If, after a couple more weeks, I feel that the idea has blossomed into a genuinely feasible story, I start writing it!
     
  12. dizzyspell
    Offline

    dizzyspell Active Member

    Joined:
    Oct 8, 2010
    Messages:
    421
    Likes Received:
    35
    Location:
    Wellington, New Zealand
    I'm very vocal with my outlining process. I feel like when I say things aloud, a lot more falls into place. So my poor boyfriend now knows the intricacies of the entire universe I'm writing in, and all my characters. I find that chatting about them is much more useful than writing things down.

    I don't like knowing too much about my plot, though I need to know my characters and setting perfectly. I'll have a couple of ideas - I normally know the conflict and, if there is one, the twist. But I don't like knowing everything, it takes a bit of joy out of the writing. I like the story to reveal itself to me as I write. Of course, I edit HEAPS after its done.

    Normally I am struck with my concept first, then my characters. The plot comes after I get to know them.

    Hahahaha, I NEVER stick to my outlines, if I do them. As I write, new ideas inspire me, and they're usually much better than my original plan, so I just go with them instead. I like to come up with a story as I write, rather than write one I've already thought of.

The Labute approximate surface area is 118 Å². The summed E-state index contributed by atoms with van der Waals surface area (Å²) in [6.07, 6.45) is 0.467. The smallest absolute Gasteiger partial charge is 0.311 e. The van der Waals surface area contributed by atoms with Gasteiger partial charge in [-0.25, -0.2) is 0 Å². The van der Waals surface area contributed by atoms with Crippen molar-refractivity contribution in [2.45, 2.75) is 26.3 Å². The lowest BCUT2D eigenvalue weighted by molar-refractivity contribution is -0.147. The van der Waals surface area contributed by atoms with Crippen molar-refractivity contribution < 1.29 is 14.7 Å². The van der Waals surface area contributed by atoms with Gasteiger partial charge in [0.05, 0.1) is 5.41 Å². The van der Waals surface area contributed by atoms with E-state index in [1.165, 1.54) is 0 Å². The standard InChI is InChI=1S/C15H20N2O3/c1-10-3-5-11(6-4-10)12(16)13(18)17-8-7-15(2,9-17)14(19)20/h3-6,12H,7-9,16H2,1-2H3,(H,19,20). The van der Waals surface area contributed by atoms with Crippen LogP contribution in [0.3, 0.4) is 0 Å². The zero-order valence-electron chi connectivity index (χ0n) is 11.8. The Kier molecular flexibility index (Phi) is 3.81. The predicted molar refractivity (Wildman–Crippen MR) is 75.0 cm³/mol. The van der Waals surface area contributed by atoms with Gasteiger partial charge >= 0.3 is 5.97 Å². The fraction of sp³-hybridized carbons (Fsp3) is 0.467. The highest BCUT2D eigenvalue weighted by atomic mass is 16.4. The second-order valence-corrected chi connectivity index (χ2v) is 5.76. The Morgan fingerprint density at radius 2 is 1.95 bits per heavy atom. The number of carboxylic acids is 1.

I always write scenes in order, too. I guess, because I'm so into having the story told to me as I write it. I have, when rewriting stories of mine, changed the order of scenes to create tension, but I always write them in the order they happen.

    Needless to say, this style of mine requires a lot of pruning after its written. But its the way I find writing enjoyable. I find the editing enjoyable too, but in a different way.
     
  13. Donal
    Offline

    Donal Contributing Member

    Joined:
    Jul 14, 2010
    Messages:
    260
    Likes Received:
    5
    Location:
    Limerick, Ireland
    At the minute what I have is a character driven novel with a basic outline of what way the story will turn but not set in stone. Gonna see where the writing takes me.
     
  14. mammamaia
    Offline

    mammamaia nit-picker-in-chief Contributor

    Joined:
    Nov 21, 2006
    Messages:
    19,316
    Likes Received:
    1,014
    Location:
    Coquille, Oregon
    i sit myself down and write it... period!

    i've no need of any 'process'... i simply start writing the story/poem/article/essay/whatever and keep writing till i finish it...

    it 'evolves' as i go along... if it's a complex novel, at some point i may do up a rough skeleton outline to keep from getting time frame and subplots tangled up...